The interim president and CEO of Viacom, Tom Dooley, will leave the media giant on November 15, informing the board of his decision “to facilitate an orderly transition”.
The news came in an announcement that also revealed:
- Former CEO Philippe Dauman’s plan to sell 49% of film division Paramount Pictures had been shelved
- Quarterly dividends were being cut to US$0.20 a share, which would preserve capital
- Viacom will soon access debt markets in a bid to improve liquidity and financial flexibility
“These actions are designed to balance the company’s focus on a strong balance sheet and its strategy to invest in world class content and pursue opportunities to grow its core businesses,” the company said in a statement.
Viacom is expected to interview CEO candidates internally and externally, with the outgoing Dooley saying: “While this was a difficult decision for me, I have great admiration for our new board and I feel that they will be best able to execute on their vision for the company in the hands of a new president and CEO. I am certain that the board will make the most of the company’s extraordinary potential.”
Dooley has been president and CEO since August, when the long-serving but much-criticised Dauman was confirmed as leaving the business, and a new board was installed.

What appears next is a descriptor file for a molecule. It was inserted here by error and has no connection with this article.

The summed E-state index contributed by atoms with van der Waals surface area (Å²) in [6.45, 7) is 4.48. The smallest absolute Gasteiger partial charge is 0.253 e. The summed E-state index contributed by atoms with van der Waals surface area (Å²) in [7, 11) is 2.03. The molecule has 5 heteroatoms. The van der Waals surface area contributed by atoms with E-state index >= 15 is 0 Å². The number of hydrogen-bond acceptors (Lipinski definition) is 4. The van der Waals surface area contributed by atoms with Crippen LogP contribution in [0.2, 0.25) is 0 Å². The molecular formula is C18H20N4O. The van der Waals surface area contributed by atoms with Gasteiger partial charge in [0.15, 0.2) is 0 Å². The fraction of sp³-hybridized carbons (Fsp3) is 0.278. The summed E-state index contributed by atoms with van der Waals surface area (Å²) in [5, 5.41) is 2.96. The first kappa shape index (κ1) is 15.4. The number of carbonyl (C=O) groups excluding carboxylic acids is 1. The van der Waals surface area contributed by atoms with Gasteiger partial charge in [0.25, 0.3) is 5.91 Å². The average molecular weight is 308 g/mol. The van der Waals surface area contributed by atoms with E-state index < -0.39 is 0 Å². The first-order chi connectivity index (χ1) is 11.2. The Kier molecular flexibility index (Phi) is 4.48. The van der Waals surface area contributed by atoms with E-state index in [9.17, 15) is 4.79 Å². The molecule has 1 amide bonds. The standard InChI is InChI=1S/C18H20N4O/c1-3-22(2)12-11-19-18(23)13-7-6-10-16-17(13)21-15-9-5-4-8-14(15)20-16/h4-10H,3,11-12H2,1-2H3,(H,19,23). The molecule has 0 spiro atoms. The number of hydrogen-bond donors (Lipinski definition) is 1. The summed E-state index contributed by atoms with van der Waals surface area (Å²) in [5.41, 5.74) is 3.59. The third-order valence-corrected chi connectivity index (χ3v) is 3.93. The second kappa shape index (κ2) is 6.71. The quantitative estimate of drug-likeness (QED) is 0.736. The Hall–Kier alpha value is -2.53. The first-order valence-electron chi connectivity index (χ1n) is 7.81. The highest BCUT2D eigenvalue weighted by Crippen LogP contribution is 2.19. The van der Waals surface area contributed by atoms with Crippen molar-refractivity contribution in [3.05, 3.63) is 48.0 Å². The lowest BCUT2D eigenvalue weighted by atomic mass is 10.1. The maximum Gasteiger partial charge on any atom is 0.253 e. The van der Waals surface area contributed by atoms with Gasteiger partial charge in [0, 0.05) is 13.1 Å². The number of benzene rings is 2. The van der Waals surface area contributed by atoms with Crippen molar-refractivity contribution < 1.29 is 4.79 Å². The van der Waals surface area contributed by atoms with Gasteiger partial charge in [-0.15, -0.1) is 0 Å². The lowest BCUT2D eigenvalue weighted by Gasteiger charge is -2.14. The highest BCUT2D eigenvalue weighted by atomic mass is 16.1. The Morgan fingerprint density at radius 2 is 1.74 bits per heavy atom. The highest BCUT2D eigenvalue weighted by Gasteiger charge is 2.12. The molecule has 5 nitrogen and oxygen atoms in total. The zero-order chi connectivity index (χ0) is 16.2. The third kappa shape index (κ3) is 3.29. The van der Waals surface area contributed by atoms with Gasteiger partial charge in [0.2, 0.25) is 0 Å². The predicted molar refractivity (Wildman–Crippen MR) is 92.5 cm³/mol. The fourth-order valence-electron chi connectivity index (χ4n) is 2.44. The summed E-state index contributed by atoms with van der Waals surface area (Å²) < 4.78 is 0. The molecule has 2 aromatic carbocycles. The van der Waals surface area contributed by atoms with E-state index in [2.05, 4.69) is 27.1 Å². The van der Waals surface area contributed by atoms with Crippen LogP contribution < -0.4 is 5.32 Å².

Dauman was the main cheerleader for selling a stake in Paramount to access cash, a plan that Viacom majority shareholder Sumner Redstone had vehemently disagreed with.
Reuters reported candidates for the CEO post included former Time Warner Cable Rob Marcus, former 21st Century Fox president Peter Chernin, and Jeffrey Katzenberg, the founder and CEO of DreamWorks Animation who recently sold his business to Comcast. Internal contenders include CFO Wade Davis and Viacom International Media Networks president Bob Bakish.
Viacom’s television assets include cable channels MTV, Comedy Central and Nickelodeon. It has a sprawling international operation that Bakish has led since 2007.
Resolution of the chief executive crisis will help Viacom regain the confidence of the credit market. Influential agency Moody’s in August said the firm’s outlook was negative due to weak performance and ““unprecedented corporate governance crisis”.
“The board believes Viacom has a product strategy that is among the best in the industry,” said Tom May, board chairman. “The steps we are taking will make the Company financially stronger and more flexible and will position Viacom to take advantage of future growth opportunities.
“I am pleased that Tom Dooley has agreed to stay on as interim president and CEO through November 15 to allow the board to conduct an orderly succession process.”